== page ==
Nation's high stillbirth rate in spotlight

Melbourne mother Maggie lost her second child and is helping raise awareness of stillborn deaths.
Melbourne mother Maggie lost her second child and is helping raise awareness of stillborn deaths.

There are six stillborn deaths each day on average in Australia, which is one of the worst rates in the developed world.

Melbourne mother Maggie, 29, knows the heartbreak, having lost her second son Jamie in early 2020 during coronavirus lockdown.

She wants to share her experience to raise awareness of stillbirths and hopefully help prevent deaths.

"Going into labour whilst simultaneously realising my son wouldn't survive is a feeling I will never forget. It was terrifying and very traumatic," she said.

Jamie was born at 21 weeks' gestation due to a placental abruption, resulting in a pre-term birth.

A national campaign Still Six Lives has been launched to provide education and reduce stigma.

Australia's stillbirth rate of 6.7 per 1000 births, or 2200 babies per year, hasn't changed for two decades.

Almost six-in-ten Australians know someone who has experienced a stillbirth, a survey by Still Six Lives has found.

"The reality is, this number is likely to be much higher due to the culture of silence associated with stillbirth," spokeswoman and Red Nose co-CEO, Jackie Mead, says.

"Having a stillborn baby is categorically not something to be ashamed of. It's universal. It can happen to anyone, anywhere. This is a conversation we need to be having."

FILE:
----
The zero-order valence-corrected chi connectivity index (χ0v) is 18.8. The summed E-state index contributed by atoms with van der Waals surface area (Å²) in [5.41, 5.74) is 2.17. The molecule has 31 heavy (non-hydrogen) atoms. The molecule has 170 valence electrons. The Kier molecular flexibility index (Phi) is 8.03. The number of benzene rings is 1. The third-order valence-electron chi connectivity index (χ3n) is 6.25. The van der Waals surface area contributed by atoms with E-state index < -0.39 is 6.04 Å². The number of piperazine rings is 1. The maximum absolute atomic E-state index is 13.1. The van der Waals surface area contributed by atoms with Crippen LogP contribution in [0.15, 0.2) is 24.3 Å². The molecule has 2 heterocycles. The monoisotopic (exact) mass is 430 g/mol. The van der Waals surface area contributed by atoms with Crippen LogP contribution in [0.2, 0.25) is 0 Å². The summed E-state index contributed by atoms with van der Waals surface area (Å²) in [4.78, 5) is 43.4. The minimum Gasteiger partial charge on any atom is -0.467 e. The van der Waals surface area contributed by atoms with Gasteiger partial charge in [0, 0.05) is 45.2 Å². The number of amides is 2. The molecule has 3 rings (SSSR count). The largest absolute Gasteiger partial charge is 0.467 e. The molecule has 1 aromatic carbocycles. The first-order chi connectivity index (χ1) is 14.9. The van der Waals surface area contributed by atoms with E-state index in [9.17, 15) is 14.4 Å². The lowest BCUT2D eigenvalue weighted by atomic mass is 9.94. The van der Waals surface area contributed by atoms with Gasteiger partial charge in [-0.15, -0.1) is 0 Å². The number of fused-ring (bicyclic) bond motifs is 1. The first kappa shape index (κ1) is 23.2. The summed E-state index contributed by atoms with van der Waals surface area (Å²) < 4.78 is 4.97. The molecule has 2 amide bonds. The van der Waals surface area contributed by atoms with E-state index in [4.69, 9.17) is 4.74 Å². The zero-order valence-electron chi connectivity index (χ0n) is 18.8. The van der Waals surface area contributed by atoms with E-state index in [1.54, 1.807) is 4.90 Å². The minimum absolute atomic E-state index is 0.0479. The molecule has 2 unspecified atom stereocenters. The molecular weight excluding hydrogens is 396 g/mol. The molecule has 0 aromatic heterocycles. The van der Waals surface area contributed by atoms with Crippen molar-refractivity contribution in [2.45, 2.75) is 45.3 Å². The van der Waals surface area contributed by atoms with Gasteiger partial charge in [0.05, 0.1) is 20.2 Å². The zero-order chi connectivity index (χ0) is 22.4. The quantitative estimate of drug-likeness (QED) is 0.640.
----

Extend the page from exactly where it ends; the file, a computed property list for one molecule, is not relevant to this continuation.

She said stigma can stop people from sharing vital information about how to reduce the risk of stillbirth.

Still Six Lives says less than one in three people are aware sleeping on your side from 28 weeks of pregnancy can help reduce the risk of stillbirth.

"Before losing Jamie, I knew very little about stillbirth and I didn't think I knew anyone who'd experienced it," Maggie said.

"Now I know that's not the case. They just hadn't chosen to speak about it openly. Since my experience, a lot of people close to me, even family members, have opened up and shared that they have also experienced stillbirths.

"I was shocked at how common and prevalent it is and I never would have known had I not gone through it myself."

Maggie, who says her first pregnancy had been textbook perfect, started to learn more about stillbirth through maternity care professionals when she experienced challenges with Jamie.

Jamie was buried on Easter Saturday.

"I want other parents to know it is possible to survive an experience like this," Maggie says.

"I think about Jamie every single day, but it is possible to move forward with the grief, even if you don't think you can."

Still Six Lives urges expectant mothers to contact maternity care professionals immediately if they feel a change in their baby's movements and says babies do not stop moving towards the end of pregnancy despite a "common myth" suggesting otherwise.

Smoking, and second hand smoke, is a major contributor to stillbirths.

Australian Associated Press